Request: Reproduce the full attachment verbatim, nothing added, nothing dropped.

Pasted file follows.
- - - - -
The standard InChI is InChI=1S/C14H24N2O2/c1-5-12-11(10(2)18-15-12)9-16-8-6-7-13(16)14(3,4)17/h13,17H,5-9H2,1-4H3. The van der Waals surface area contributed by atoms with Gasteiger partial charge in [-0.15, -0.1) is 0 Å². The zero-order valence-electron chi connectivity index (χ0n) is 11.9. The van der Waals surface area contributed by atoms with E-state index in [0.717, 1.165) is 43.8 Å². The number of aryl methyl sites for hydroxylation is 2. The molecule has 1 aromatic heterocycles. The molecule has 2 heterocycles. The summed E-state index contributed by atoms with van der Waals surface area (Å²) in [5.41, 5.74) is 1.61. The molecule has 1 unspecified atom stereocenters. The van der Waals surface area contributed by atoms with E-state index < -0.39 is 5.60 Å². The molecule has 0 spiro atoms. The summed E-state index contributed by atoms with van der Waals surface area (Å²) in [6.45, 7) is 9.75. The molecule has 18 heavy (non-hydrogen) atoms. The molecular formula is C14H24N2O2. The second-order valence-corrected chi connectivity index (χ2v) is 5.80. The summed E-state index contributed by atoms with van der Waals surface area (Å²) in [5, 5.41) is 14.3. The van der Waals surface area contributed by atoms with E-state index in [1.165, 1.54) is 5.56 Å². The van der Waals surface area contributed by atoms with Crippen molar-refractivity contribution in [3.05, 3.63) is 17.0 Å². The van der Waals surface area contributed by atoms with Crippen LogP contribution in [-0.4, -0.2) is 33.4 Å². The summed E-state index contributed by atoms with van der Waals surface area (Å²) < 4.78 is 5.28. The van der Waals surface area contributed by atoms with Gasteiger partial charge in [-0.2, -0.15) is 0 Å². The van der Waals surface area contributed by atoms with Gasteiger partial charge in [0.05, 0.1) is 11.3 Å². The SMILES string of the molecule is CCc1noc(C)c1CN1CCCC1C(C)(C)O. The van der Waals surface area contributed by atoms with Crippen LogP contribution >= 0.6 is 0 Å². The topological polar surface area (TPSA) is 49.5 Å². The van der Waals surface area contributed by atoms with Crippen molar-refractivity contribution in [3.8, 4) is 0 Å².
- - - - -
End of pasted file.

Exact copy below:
The standard InChI is InChI=1S/C14H24N2O2/c1-5-12-11(10(2)18-15-12)9-16-8-6-7-13(16)14(3,4)17/h13,17H,5-9H2,1-4H3. The van der Waals surface area contributed by atoms with Gasteiger partial charge in [-0.15, -0.1) is 0 Å². The zero-order valence-electron chi connectivity index (χ0n) is 11.9. The van der Waals surface area contributed by atoms with E-state index in [0.717, 1.165) is 43.8 Å². The number of aryl methyl sites for hydroxylation is 2. The molecule has 1 aromatic heterocycles. The molecule has 2 heterocycles. The summed E-state index contributed by atoms with van der Waals surface area (Å²) in [5.41, 5.74) is 1.61. The molecule has 1 unspecified atom stereocenters. The van der Waals surface area contributed by atoms with E-state index < -0.39 is 5.60 Å². The molecule has 0 spiro atoms. The summed E-state index contributed by atoms with van der Waals surface area (Å²) in [6.45, 7) is 9.75. The molecule has 18 heavy (non-hydrogen) atoms. The molecular formula is C14H24N2O2. The second-order valence-corrected chi connectivity index (χ2v) is 5.80. The summed E-state index contributed by atoms with van der Waals surface area (Å²) in [5, 5.41) is 14.3. The van der Waals surface area contributed by atoms with E-state index in [1.165, 1.54) is 5.56 Å². The van der Waals surface area contributed by atoms with Crippen molar-refractivity contribution in [3.05, 3.63) is 17.0 Å². The van der Waals surface area contributed by atoms with Crippen LogP contribution in [-0.4, -0.2) is 33.4 Å². The summed E-state index contributed by atoms with van der Waals surface area (Å²) < 4.78 is 5.28. The van der Waals surface area contributed by atoms with Gasteiger partial charge in [-0.2, -0.15) is 0 Å². The van der Waals surface area contributed by atoms with Gasteiger partial charge in [0.05, 0.1) is 11.3 Å². The SMILES string of the molecule is CCc1noc(C)c1CN1CCCC1C(C)(C)O. The van der Waals surface area contributed by atoms with Crippen LogP contribution >= 0.6 is 0 Å². The topological polar surface area (TPSA) is 49.5 Å². The van der Waals surface area contributed by atoms with Crippen molar-refractivity contribution in [3.8, 4) is 0 Å².